The Buddinge Battery

The Buddinge Battery was built during the years 1888-89 southwest of the little town Buddinge.
It was a little battery and the task was to defend the area in front of the Gladsaxe, the Bagsvärd and the Lyngby Forts by shooting across these.
It was also supposed to shell any  penetrating enemy behind the front.  Finally, the battery should prevent
the passage through the valley lowering between theTinghøj and the Vangede Batteries.

The battery consisted of an open, 2.5 – 3 m high, partially buried, ground plant with six concrete emplacements, an underground ammunition magazine and a smaller magazine for ammunition to be used at once.. In addition, there was a binoculars station built into southwest rampart.  The battery had a surrounding dry moat.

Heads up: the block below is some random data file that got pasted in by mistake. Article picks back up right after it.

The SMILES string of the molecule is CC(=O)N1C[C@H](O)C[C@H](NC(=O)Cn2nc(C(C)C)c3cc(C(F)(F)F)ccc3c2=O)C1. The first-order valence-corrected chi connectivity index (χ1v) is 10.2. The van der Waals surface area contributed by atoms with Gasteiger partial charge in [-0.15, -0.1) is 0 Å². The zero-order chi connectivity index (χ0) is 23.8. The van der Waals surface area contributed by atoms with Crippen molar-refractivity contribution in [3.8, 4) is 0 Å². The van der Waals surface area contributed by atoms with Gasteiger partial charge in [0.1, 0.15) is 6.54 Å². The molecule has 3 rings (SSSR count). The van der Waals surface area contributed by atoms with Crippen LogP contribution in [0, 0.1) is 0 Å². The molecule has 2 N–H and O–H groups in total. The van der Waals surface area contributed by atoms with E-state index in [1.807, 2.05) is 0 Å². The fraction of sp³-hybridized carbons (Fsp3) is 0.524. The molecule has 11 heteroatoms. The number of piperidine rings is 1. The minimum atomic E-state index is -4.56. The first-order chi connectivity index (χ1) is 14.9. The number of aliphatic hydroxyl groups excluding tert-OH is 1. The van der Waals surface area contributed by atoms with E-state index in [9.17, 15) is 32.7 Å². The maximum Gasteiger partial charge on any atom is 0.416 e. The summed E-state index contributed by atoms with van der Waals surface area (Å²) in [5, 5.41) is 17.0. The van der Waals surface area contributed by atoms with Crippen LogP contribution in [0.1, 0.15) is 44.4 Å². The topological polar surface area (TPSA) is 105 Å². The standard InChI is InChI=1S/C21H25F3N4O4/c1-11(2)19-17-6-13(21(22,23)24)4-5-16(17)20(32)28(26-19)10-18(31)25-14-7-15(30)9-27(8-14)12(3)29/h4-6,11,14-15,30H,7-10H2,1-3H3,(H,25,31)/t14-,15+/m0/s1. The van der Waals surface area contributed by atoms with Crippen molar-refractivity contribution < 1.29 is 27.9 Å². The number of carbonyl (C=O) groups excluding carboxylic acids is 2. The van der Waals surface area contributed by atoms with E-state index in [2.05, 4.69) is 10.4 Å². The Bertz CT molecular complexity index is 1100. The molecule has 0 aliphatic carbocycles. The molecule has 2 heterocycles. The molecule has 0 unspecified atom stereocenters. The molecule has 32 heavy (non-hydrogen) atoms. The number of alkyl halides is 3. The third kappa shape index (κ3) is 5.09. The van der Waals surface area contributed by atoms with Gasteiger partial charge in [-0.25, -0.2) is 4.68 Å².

The battery was armed with six 12 cm iron guns M / 1885, which in peace time were stored  in an artillery store 150 m southeast of the battery. The crew lived in tents at the battery.

In 1914, the first officers on the battery, with the help of some good constables, erected a small concrete casting command station at their own expense.  and, should it prove later, risk.
This building stille excist.

The battery was discontinued in 1920. After the decommissioning, the battery was used by the Geodedical Institute (later the National Board of Maps and Matrices).
Over the years, they have constructed some small buildings on the battery that has changed the shape of it. However, still the magazines and emplacemants are left.